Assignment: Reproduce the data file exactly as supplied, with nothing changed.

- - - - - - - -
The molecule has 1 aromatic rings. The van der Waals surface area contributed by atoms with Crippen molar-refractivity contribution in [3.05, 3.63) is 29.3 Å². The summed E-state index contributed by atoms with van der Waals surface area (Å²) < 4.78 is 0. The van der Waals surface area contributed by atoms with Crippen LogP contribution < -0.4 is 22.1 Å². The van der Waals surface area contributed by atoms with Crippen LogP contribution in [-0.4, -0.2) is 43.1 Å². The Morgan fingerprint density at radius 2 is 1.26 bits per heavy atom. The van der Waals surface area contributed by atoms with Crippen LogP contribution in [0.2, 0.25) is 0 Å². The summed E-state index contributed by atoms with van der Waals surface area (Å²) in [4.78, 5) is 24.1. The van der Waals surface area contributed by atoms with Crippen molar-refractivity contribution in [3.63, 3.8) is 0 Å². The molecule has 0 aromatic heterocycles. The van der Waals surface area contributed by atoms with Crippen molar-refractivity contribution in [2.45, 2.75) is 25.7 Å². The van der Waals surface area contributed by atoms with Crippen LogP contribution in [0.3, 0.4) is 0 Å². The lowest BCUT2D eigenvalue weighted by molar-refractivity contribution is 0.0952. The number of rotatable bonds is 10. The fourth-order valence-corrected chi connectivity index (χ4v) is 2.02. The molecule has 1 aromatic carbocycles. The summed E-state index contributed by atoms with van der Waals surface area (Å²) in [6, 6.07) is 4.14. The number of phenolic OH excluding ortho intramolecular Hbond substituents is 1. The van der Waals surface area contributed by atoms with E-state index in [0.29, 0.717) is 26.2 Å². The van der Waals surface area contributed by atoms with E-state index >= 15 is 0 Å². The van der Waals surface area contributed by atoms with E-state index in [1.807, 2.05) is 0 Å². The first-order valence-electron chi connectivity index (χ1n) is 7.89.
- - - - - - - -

The molecule has 1 aromatic rings. The van der Waals surface area contributed by atoms with Crippen molar-refractivity contribution in [3.05, 3.63) is 29.3 Å². The summed E-state index contributed by atoms with van der Waals surface area (Å²) < 4.78 is 0. The van der Waals surface area contributed by atoms with Crippen LogP contribution < -0.4 is 22.1 Å². The van der Waals surface area contributed by atoms with Crippen LogP contribution in [-0.4, -0.2) is 43.1 Å². The Morgan fingerprint density at radius 2 is 1.26 bits per heavy atom. The van der Waals surface area contributed by atoms with Crippen LogP contribution in [0.2, 0.25) is 0 Å². The summed E-state index contributed by atoms with van der Waals surface area (Å²) in [4.78, 5) is 24.1. The van der Waals surface area contributed by atoms with Crippen molar-refractivity contribution in [3.63, 3.8) is 0 Å². The molecule has 0 aromatic heterocycles. The van der Waals surface area contributed by atoms with Crippen molar-refractivity contribution in [2.45, 2.75) is 25.7 Å². The van der Waals surface area contributed by atoms with Crippen LogP contribution in [0.3, 0.4) is 0 Å². The lowest BCUT2D eigenvalue weighted by molar-refractivity contribution is 0.0952. The number of rotatable bonds is 10. The fourth-order valence-corrected chi connectivity index (χ4v) is 2.02. The molecule has 1 aromatic carbocycles. The summed E-state index contributed by atoms with van der Waals surface area (Å²) in [6, 6.07) is 4.14. The number of phenolic OH excluding ortho intramolecular Hbond substituents is 1. The van der Waals surface area contributed by atoms with E-state index in [0.29, 0.717) is 26.2 Å². The van der Waals surface area contributed by atoms with E-state index >= 15 is 0 Å². The van der Waals surface area contributed by atoms with E-state index in [1.807, 2.05) is 0 Å². The first-order valence-electron chi connectivity index (χ1n) is 7.89.